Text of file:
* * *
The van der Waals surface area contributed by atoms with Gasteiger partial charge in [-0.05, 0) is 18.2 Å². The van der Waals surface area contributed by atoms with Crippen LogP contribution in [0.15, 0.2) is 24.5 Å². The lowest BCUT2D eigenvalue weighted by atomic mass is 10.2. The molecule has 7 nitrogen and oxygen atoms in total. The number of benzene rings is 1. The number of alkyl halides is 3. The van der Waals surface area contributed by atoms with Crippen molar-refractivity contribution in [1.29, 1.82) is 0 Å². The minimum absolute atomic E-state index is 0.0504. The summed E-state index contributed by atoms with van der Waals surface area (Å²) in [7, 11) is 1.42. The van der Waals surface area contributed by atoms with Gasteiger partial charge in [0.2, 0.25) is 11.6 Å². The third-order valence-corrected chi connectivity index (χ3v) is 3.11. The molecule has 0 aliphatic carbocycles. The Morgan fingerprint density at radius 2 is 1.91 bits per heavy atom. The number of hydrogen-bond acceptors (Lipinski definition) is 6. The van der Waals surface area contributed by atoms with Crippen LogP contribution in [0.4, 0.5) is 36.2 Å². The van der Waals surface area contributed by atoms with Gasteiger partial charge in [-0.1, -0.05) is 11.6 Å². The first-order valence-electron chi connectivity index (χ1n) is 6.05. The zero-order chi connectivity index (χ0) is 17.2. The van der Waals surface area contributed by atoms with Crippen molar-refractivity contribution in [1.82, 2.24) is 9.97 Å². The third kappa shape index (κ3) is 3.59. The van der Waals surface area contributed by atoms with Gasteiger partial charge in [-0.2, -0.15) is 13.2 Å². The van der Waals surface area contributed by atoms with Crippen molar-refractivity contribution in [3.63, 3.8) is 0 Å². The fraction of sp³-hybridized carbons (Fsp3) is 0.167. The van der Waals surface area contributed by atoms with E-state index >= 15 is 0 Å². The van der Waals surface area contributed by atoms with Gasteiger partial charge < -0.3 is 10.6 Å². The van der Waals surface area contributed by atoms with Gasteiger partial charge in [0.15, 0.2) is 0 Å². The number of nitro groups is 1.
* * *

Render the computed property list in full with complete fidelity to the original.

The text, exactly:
The van der Waals surface area contributed by atoms with Gasteiger partial charge in [-0.05, 0) is 18.2 Å². The van der Waals surface area contributed by atoms with Crippen LogP contribution in [0.15, 0.2) is 24.5 Å². The lowest BCUT2D eigenvalue weighted by atomic mass is 10.2. The molecule has 7 nitrogen and oxygen atoms in total. The number of benzene rings is 1. The number of alkyl halides is 3. The van der Waals surface area contributed by atoms with Crippen molar-refractivity contribution in [1.29, 1.82) is 0 Å². The minimum absolute atomic E-state index is 0.0504. The summed E-state index contributed by atoms with van der Waals surface area (Å²) in [7, 11) is 1.42. The van der Waals surface area contributed by atoms with Gasteiger partial charge in [0.2, 0.25) is 11.6 Å². The third-order valence-corrected chi connectivity index (χ3v) is 3.11. The molecule has 0 aliphatic carbocycles. The Morgan fingerprint density at radius 2 is 1.91 bits per heavy atom. The number of hydrogen-bond acceptors (Lipinski definition) is 6. The van der Waals surface area contributed by atoms with Crippen LogP contribution in [0.4, 0.5) is 36.2 Å². The van der Waals surface area contributed by atoms with Gasteiger partial charge in [-0.1, -0.05) is 11.6 Å². The first-order valence-electron chi connectivity index (χ1n) is 6.05. The zero-order chi connectivity index (χ0) is 17.2. The van der Waals surface area contributed by atoms with Crippen molar-refractivity contribution in [1.82, 2.24) is 9.97 Å². The third kappa shape index (κ3) is 3.59. The van der Waals surface area contributed by atoms with Gasteiger partial charge in [-0.2, -0.15) is 13.2 Å². The van der Waals surface area contributed by atoms with Crippen molar-refractivity contribution in [3.63, 3.8) is 0 Å². The fraction of sp³-hybridized carbons (Fsp3) is 0.167. The van der Waals surface area contributed by atoms with E-state index >= 15 is 0 Å². The van der Waals surface area contributed by atoms with Gasteiger partial charge < -0.3 is 10.6 Å². The van der Waals surface area contributed by atoms with Gasteiger partial charge in [0.15, 0.2) is 0 Å². The number of nitro groups is 1.